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130 Cards in this Set

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  • Back
What occurs in translation?
The cell interprets the mRNA's code to make proteins.
What is the basic scheme of translation?
mRNA acts as a template for interaction of ribosomes and tRNA.
What enzyme is responsible for attaching amino acids to tRNA?
Aminoacyl synthetase
What direction (in terms of chemical bonds) are proteins made?
Amino to carboxyl direction.
Where in the cell does protein translation occur?
In the cytosol.
List the 7 components of Protein Synthesis:
1. Amino acids
2. tRNAs
3. mRNAs
4. aa-tRNA synthetases
5. Ribosomes
6. Initiation, elongation & termination factors
7. ATP/GPT energy sources
How many tRNAs are actually in humans?
What are the 2 important sites on a tRNA?
1. AA Attachment site (3' end)
2. Anticodon sequence
In E.coli, where does regulation of translation take place primarily?
At the level of TRANSCRIPTION
What are aa-tRNA synthetases?
A family of enzymes that attach AA's to their tRNAs in a very specific 2-step rxn.
What are ribosomes?
Ribonucleoprotein complexes consisting of TWO subunits.
What ribosome is for
Prok: 70S

Euk: 80S
What subunits make up the ribosomes in
Prok: 30S + 50S

Euk: 60S + 40S
Where in euks are ribosomes found (3 places)?
-RER - rough endopl. reticulum
What is RER for?
Rough endoplasmic reticulum synthesizes exported and membrane-bound proteins.
How much energy is required for the addition of one amino acid?
4 ATP and GTP; more for added elongation and termination.
How is energy obtained for elongation?
Via the cleavage of high energy bonds of ATP/GTP.
What makes up the 50S subunit of proks?
rRNA: 23S + 5S

Proteins: L1/L2/L3 (31 total)
What makes up the 30S subunit of proks?
rRNA: 16S

Proteins: S1/S2/S3 (21 total)
What does binding of the 50S and 30S subunits make?
The 70S Assembled ribosome!
What makes up the 60S subunit of euks?
rRNA: 28S + 5.8S

Proteins: L1/L2/L3 (50 total)
What makes up the 40S subunit of euks?
rRNA: 18S

Proteins: S1/S2/S3 (33 total)
What are codons?
Triplet sequences that make up the genetic code.
How many different combinations of bases are there in the genetic code?
64 -> 4^3
How many of the possible codons code for amino acids?
What do the other 3 do?
Act as nonsense/termination codons.
How many amino acids are there?
So what does it mean that there are 61 codons for 20 amino acids?
The genetic code is redundant - more than one codon exists for each amino acid.
List the 4 properties of the Genetic Code:
1. Specific - codons always encode same amino acid.
2. Universal
3. Redundant
4. Non-overlapping and commaless.
What are the 3 termination codons?
What are 3 types of alterations that can occur in codons?
1. Silent mutations
2. Missense mutations
3. Nonsense mutations
What are silent mutations and their result?
Change in codon base to a different base that results in a different codon - BUT it encodes the same amino acid.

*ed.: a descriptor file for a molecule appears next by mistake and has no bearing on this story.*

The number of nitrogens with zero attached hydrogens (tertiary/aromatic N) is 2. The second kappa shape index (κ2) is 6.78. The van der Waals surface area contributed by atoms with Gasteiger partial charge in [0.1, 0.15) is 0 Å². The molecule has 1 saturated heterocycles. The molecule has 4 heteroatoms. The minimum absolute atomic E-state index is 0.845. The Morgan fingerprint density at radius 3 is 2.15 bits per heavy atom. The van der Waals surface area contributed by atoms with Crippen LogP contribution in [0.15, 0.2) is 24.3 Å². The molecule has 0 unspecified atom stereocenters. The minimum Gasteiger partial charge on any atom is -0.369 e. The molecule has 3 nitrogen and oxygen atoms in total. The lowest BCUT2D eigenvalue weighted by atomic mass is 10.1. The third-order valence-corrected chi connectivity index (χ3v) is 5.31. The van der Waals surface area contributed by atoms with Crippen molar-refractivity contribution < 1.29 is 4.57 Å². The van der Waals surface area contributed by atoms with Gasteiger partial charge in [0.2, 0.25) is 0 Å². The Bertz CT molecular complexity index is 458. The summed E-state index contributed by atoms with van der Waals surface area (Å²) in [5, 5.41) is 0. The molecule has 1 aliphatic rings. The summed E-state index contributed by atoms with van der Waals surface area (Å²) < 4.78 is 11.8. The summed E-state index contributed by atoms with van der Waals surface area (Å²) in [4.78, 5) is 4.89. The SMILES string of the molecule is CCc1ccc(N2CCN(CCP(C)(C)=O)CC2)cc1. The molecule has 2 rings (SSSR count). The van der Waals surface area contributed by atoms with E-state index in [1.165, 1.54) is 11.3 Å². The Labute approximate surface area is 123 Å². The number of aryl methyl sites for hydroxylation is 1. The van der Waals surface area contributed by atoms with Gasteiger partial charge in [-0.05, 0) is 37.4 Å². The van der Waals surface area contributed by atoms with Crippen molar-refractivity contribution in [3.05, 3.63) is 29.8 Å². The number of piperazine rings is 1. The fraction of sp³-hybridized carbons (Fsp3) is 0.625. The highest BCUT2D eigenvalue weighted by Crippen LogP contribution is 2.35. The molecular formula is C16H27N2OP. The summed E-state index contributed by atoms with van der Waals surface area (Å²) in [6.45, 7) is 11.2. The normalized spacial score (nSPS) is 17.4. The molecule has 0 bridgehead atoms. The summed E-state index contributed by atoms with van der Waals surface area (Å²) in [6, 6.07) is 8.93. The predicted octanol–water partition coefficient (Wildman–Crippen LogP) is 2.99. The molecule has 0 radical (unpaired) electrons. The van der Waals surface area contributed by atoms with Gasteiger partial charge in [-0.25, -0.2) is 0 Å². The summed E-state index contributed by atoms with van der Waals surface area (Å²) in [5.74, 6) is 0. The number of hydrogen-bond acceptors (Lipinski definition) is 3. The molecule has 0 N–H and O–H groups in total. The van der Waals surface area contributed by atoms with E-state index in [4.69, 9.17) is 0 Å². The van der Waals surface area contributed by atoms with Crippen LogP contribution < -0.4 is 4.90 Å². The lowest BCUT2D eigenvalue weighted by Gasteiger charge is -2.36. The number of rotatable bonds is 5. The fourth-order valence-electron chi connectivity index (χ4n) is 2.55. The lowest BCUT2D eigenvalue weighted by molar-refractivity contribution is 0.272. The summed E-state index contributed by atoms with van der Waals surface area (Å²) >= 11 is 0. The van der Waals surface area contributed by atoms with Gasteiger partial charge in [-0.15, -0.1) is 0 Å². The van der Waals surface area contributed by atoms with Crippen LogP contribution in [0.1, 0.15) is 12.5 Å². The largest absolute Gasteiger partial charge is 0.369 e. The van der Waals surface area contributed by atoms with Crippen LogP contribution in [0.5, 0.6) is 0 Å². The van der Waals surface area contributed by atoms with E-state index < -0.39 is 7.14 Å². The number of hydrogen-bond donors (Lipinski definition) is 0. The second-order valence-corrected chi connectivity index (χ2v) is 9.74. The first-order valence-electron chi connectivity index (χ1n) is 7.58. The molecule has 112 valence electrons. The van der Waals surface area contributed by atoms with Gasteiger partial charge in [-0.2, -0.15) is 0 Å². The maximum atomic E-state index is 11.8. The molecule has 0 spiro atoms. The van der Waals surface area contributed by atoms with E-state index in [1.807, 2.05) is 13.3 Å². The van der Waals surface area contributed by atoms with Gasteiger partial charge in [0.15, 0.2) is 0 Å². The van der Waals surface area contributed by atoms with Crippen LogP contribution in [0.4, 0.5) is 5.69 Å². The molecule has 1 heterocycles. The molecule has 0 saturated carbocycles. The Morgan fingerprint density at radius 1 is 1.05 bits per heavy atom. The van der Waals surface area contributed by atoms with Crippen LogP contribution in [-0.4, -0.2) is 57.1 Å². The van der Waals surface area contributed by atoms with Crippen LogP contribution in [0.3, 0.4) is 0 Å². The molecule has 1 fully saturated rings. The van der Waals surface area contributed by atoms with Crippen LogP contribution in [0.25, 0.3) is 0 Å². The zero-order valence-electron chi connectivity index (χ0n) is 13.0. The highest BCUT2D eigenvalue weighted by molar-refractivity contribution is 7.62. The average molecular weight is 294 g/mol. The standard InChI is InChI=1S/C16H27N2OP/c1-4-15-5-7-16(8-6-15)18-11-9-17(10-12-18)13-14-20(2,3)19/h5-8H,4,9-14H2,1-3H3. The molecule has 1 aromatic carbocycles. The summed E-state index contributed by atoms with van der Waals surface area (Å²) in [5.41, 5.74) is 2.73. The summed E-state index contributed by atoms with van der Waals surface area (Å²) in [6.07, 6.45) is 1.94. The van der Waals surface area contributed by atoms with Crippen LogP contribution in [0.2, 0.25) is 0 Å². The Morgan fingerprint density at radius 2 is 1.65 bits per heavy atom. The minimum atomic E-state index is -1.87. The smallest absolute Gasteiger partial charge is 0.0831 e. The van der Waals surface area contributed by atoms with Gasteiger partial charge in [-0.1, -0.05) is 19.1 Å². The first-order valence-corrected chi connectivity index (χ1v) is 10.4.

What are missense mutations and their result?
Replacement of a codon base that results in a DIFFERENT amino acid being encoded.
What are nonsense mutations and their result?
Base replacement that results in a Termination codon being encoded. (UAA/UGA/UAG)
How do tRNA molecules read mRNA?
Anticodons are 'flipped' so they read mRNA 5'->3'
So which base sequence dictates the amino acid? mRNA or the anticodon?
mRNA!!! That's where the codon is. If you read the anticodon, it's backward.
Where is the wobble position?
-In the Anticodon
-In the Codon
Anticodon: 5' position
Codon: 3' position
How many codons can be recognized if the wobble position is occupied by
How many codons can be recognized if the wobble position is occupied by
What codons can be recognized when wobble is occupied by
Uracil: Adenine or Guanine

Guanine: Cytosine or Uracil
What residue confers capability of recognizing 3 codons when in wobble pos?
What bases can be recognized by inosine?
There are 61 anticodons for 20 amino acids; do there have to be 61 tRNA's then?
No; by using the wobble position, fewer tRNAs have to exist in order to READ all 61 codons, and still polymerize 20 amino acids.
Nutshell: what is the use of the Wobble hypothesis?
There need not be 61 tRNAs to read all 61 codons.
What is a nonsense suppressor tRNA?
A tRNA that has mutated
When looking at mRNA to see how it's read, which direction directs codon?
What are Suppressor tRNA's?
TransferRNA molecules that have mutated, so that their anticodons recognize STOP (nonsense)codons, but yet they transfer an amino acid to the growing chain.
What is the result of suppressor tRNA in the overall translation scheme?
Normal suppression (stopping) does not occur; the chain keeps on growing instead.
What are the 5 steps in protein synthesis?
1. Activation of Amino Acids
2. Initiation
3. Elongation
4. Termination/Release
5. Folding/Processing
What are the 5 essential components of Amino Acid Activation?